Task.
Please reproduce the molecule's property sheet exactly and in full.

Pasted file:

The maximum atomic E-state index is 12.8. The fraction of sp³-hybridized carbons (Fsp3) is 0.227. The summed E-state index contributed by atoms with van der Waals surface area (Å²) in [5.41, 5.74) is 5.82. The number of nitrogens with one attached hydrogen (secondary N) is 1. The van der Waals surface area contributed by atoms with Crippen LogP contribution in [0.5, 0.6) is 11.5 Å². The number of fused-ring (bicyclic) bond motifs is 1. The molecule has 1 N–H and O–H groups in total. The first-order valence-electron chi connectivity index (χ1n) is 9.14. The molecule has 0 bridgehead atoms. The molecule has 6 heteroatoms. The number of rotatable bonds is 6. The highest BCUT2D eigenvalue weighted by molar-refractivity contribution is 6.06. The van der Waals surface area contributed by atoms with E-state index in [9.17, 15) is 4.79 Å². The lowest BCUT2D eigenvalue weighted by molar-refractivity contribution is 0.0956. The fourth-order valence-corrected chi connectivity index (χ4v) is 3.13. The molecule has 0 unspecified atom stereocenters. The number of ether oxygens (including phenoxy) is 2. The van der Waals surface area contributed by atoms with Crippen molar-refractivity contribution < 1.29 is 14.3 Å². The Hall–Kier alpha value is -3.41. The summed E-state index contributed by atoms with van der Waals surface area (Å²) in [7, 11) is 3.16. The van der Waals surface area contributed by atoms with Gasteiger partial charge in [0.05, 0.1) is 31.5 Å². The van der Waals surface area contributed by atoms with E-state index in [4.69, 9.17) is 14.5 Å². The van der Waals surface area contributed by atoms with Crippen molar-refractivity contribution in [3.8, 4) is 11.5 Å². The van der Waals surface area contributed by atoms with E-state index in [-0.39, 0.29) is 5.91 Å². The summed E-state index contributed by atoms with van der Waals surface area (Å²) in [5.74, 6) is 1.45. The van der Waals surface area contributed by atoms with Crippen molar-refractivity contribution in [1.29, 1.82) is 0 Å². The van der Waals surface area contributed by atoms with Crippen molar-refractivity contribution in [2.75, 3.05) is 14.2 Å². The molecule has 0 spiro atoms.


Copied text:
The maximum atomic E-state index is 12.8. The fraction of sp³-hybridized carbons (Fsp3) is 0.227. The summed E-state index contributed by atoms with van der Waals surface area (Å²) in [5.41, 5.74) is 5.82. The number of nitrogens with one attached hydrogen (secondary N) is 1. The van der Waals surface area contributed by atoms with Crippen LogP contribution in [0.5, 0.6) is 11.5 Å². The number of fused-ring (bicyclic) bond motifs is 1. The molecule has 1 N–H and O–H groups in total. The first-order valence-electron chi connectivity index (χ1n) is 9.14. The molecule has 0 bridgehead atoms. The molecule has 6 heteroatoms. The number of rotatable bonds is 6. The highest BCUT2D eigenvalue weighted by molar-refractivity contribution is 6.06. The van der Waals surface area contributed by atoms with E-state index in [9.17, 15) is 4.79 Å². The lowest BCUT2D eigenvalue weighted by molar-refractivity contribution is 0.0956. The fourth-order valence-corrected chi connectivity index (χ4v) is 3.13. The molecule has 0 unspecified atom stereocenters. The number of ether oxygens (including phenoxy) is 2. The van der Waals surface area contributed by atoms with Crippen molar-refractivity contribution < 1.29 is 14.3 Å². The Hall–Kier alpha value is -3.41. The summed E-state index contributed by atoms with van der Waals surface area (Å²) in [7, 11) is 3.16. The van der Waals surface area contributed by atoms with Gasteiger partial charge in [0.05, 0.1) is 31.5 Å². The van der Waals surface area contributed by atoms with E-state index in [4.69, 9.17) is 14.5 Å². The van der Waals surface area contributed by atoms with Crippen molar-refractivity contribution in [3.8, 4) is 11.5 Å². The van der Waals surface area contributed by atoms with E-state index in [-0.39, 0.29) is 5.91 Å². The summed E-state index contributed by atoms with van der Waals surface area (Å²) in [5.74, 6) is 1.45. The van der Waals surface area contributed by atoms with Crippen molar-refractivity contribution in [1.29, 1.82) is 0 Å². The van der Waals surface area contributed by atoms with Crippen molar-refractivity contribution in [2.75, 3.05) is 14.2 Å². The molecule has 0 spiro atoms.